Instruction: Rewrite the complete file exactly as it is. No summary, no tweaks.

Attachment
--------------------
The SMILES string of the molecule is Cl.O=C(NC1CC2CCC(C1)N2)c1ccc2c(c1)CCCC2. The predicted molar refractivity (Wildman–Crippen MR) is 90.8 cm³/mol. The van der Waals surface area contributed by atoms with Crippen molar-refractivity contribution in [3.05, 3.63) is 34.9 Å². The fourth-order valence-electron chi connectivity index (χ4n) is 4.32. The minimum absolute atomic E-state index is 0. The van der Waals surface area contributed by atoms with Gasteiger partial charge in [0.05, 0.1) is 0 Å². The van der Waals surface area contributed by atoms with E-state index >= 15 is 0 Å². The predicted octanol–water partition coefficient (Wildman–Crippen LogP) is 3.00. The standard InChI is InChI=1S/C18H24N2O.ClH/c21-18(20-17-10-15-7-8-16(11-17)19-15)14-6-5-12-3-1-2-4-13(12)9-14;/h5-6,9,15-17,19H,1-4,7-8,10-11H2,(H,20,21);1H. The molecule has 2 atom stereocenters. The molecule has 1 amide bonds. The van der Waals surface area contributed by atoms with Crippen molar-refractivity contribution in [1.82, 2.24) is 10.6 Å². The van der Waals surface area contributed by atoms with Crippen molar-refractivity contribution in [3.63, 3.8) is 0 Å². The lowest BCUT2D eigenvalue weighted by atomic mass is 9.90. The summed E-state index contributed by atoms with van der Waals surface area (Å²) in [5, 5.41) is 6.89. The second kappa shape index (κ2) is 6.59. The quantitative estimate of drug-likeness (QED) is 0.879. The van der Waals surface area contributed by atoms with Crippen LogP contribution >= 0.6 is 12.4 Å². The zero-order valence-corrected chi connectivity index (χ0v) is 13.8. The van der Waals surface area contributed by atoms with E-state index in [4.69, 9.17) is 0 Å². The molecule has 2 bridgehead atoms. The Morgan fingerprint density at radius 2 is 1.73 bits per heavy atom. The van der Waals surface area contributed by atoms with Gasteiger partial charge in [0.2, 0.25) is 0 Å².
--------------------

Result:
The SMILES string of the molecule is Cl.O=C(NC1CC2CCC(C1)N2)c1ccc2c(c1)CCCC2. The predicted molar refractivity (Wildman–Crippen MR) is 90.8 cm³/mol. The van der Waals surface area contributed by atoms with Crippen molar-refractivity contribution in [3.05, 3.63) is 34.9 Å². The fourth-order valence-electron chi connectivity index (χ4n) is 4.32. The minimum absolute atomic E-state index is 0. The van der Waals surface area contributed by atoms with Gasteiger partial charge in [0.05, 0.1) is 0 Å². The van der Waals surface area contributed by atoms with E-state index >= 15 is 0 Å². The predicted octanol–water partition coefficient (Wildman–Crippen LogP) is 3.00. The standard InChI is InChI=1S/C18H24N2O.ClH/c21-18(20-17-10-15-7-8-16(11-17)19-15)14-6-5-12-3-1-2-4-13(12)9-14;/h5-6,9,15-17,19H,1-4,7-8,10-11H2,(H,20,21);1H. The molecule has 2 atom stereocenters. The molecule has 1 amide bonds. The van der Waals surface area contributed by atoms with Crippen molar-refractivity contribution in [1.82, 2.24) is 10.6 Å². The van der Waals surface area contributed by atoms with Crippen molar-refractivity contribution in [3.63, 3.8) is 0 Å². The lowest BCUT2D eigenvalue weighted by atomic mass is 9.90. The summed E-state index contributed by atoms with van der Waals surface area (Å²) in [5, 5.41) is 6.89. The second kappa shape index (κ2) is 6.59. The quantitative estimate of drug-likeness (QED) is 0.879. The van der Waals surface area contributed by atoms with Crippen LogP contribution >= 0.6 is 12.4 Å². The zero-order valence-corrected chi connectivity index (χ0v) is 13.8. The van der Waals surface area contributed by atoms with E-state index in [4.69, 9.17) is 0 Å². The molecule has 2 bridgehead atoms. The Morgan fingerprint density at radius 2 is 1.73 bits per heavy atom. The van der Waals surface area contributed by atoms with Gasteiger partial charge in [0.2, 0.25) is 0 Å².